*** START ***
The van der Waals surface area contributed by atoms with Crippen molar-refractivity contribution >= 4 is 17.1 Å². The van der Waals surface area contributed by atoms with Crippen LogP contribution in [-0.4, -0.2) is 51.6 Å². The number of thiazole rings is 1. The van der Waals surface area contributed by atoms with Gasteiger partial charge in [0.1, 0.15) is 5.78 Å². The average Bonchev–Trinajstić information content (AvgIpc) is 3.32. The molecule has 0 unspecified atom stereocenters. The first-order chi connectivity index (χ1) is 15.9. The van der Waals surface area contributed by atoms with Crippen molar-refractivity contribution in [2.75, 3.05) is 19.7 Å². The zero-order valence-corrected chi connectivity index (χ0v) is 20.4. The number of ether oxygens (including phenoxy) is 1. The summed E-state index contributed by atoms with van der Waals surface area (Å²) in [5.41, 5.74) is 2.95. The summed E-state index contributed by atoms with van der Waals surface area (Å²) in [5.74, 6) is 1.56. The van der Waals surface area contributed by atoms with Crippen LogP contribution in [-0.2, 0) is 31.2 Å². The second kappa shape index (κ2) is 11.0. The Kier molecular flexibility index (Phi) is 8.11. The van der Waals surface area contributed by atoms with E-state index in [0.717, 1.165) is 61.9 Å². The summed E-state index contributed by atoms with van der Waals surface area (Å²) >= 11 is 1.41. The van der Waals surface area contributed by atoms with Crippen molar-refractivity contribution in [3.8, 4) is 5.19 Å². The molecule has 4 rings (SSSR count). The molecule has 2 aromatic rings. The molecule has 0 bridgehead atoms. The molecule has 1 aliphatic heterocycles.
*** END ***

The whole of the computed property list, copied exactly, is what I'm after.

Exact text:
The van der Waals surface area contributed by atoms with Crippen molar-refractivity contribution >= 4 is 17.1 Å². The van der Waals surface area contributed by atoms with Crippen LogP contribution in [-0.4, -0.2) is 51.6 Å². The number of thiazole rings is 1. The van der Waals surface area contributed by atoms with Gasteiger partial charge in [0.1, 0.15) is 5.78 Å². The average Bonchev–Trinajstić information content (AvgIpc) is 3.32. The molecule has 0 unspecified atom stereocenters. The first-order chi connectivity index (χ1) is 15.9. The van der Waals surface area contributed by atoms with Crippen molar-refractivity contribution in [2.75, 3.05) is 19.7 Å². The zero-order valence-corrected chi connectivity index (χ0v) is 20.4. The number of ether oxygens (including phenoxy) is 1. The summed E-state index contributed by atoms with van der Waals surface area (Å²) in [5.41, 5.74) is 2.95. The summed E-state index contributed by atoms with van der Waals surface area (Å²) in [5.74, 6) is 1.56. The van der Waals surface area contributed by atoms with Crippen LogP contribution in [-0.2, 0) is 31.2 Å². The second kappa shape index (κ2) is 11.0. The Kier molecular flexibility index (Phi) is 8.11. The van der Waals surface area contributed by atoms with E-state index in [0.717, 1.165) is 61.9 Å². The summed E-state index contributed by atoms with van der Waals surface area (Å²) >= 11 is 1.41. The van der Waals surface area contributed by atoms with Crippen molar-refractivity contribution in [3.8, 4) is 5.19 Å². The molecule has 4 rings (SSSR count). The molecule has 2 aromatic rings. The molecule has 0 bridgehead atoms. The molecule has 1 aliphatic heterocycles.